Residents will be exposed to all areas of clinical general thoracic surgery, including both benign and malignant diseases. Both knowledge base and technical expertise will be developed. In addition to basic procedures, such as “open” lobectomy, esophagectomy, thymectomy, sympathectomy, etc., trainees will have extensive exposure to advanced procedures that are performed in only a handful of centers nationally. These procedures include: sleeve lobectomy, VATS (thoracoscopic) lobectomy, minimally invasive (thoracoscopic/laparoscopic) esophagectomy, anterior approaches to Pancoast tumors, lung volume reduction surgery, transcervical thymectomy, laparoscopic Nissen and paraesophageal hernia repair, lung transplantation, etc. It is expected that residents will finish the program with complete, independent facility in the cognitive and technical aspects of performing all of these procedures.

Conference Schedule

Mondays, 7 AM:
  • Faculty-led interactive CT Surgery teaching conference (cardiac and thoracic) (3/month)
  • CT Surgery Morbidity and Mortality Conference (1/month)
  • General Surgery Morbidity and Mortality Conference (1/month)
Monday, 6 PM:
  • CT Surgery Journal Club (1/month)
Tuesdays, 2 PM:
  • Thoracic Oncology Tumor Board
Wednesdays, 1 PM:
  • Pulmonary Case Conference
Thursdays, 7 AM:
  • Thoracic Surgery Case Conference (2/month)
  • Thoracic Oncology Research Conference (1/month)
  • Thoracic Surgery Divisional Administrative Meeting (1/month)
Every 3 months:
  • GI combined Surgical/Medical Conference

Research Experience

In preparation for a career in academic general thoracic surgery, an important part of the program will be resident involvement in clinical research. Each resident will choose a faculty member/mentor with whom to develop at least one clinical research project that can be carried out during the course of the residency. It is hoped that presentation at a major national meeting and ultimate publication will set the resident on a course to incorporate research into his/her career.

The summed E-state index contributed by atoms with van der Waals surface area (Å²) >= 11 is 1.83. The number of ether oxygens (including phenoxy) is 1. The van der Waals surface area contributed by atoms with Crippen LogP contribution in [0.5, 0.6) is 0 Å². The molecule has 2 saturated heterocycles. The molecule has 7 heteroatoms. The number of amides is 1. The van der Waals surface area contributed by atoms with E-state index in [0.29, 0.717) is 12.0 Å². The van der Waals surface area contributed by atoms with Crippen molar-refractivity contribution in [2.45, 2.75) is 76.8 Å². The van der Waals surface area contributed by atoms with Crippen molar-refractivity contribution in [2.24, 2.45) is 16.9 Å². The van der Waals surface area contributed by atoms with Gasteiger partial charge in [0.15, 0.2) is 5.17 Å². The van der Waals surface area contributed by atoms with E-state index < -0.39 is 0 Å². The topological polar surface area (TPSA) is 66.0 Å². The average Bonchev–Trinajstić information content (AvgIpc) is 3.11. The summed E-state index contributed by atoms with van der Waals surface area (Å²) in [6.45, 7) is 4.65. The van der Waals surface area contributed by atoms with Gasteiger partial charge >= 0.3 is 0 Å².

Benefits & Housing

Salary and Benefits

  • Hospital and major medical insurance for self and dependents
  • Dental insurance for self and children (available for spouse at your expense)
  • Vision and mental health coverage
  • Three weeks vacation per year

Departmental Reimbursement

  • Loupes
  • $5,000 per year housing supplementation

Hospital Reimbursement

  • New California license fee ($800+)
    Note: MUST be licensed in California before commencement of training at Stanford
  • Renewal of California license
  • Relocation costs not to exceed $3,000 (This amount is also taxed)
  • On-call meal allowance for in-house coverage
  • Educational benefit allowance of $2,000 per year

Stanford West Apartments Information

Stanford West Apartments

Stanford West is a 628-unit residential community of apartments and townhomes that opened in 2001. It is University-owned and is located on the northwest side of the Stanford campus, adjacent to the San Francisquito Creek and trail. Virtually everything you need for daily living is easily accessible by bike, on foot, or on the Stanford Marguerite Shuttle. Each apartment has a one-car garage, washer-dryer, and (for a fee) direct connection to SUNet, Stanford's computer network. A beautiful community center includes a lounge, pool, fitness center, and business center. Our campus is also home to the Stanford University Golf Course, which is consistently rated one of the finest courses in the world.

For more information and to view the picture gallery, please visit the Stanford West website.

How to Apply

General surgery residents apply to the program by February 15 of their fourth year of clinical surgery training. These applications will be via ERAS for positions starting July, one year and five months later, and they will be offered via the NRMP (use program code 1820460F0 when applying).

Please contact for additional information. Your application materials should include:

  • Curriculum Vitae
  • Letters of recommendation from two surgeons and your program director
  • All ABME and surgery in-training exam scores
  • Medical school transcript and dean’s letter
  • A brief statement about why you have chosen general thoracic surgery

Mailing address:

Department of Cardiothoracic Surgery
Falk Building
870 Quarry Rd
Palo Alto, CA 94304
Attn: Stephanie Harrington, Residency Coordinator

Resources for Surgery Residents

Stanford Medicine Resources:

Footer Links: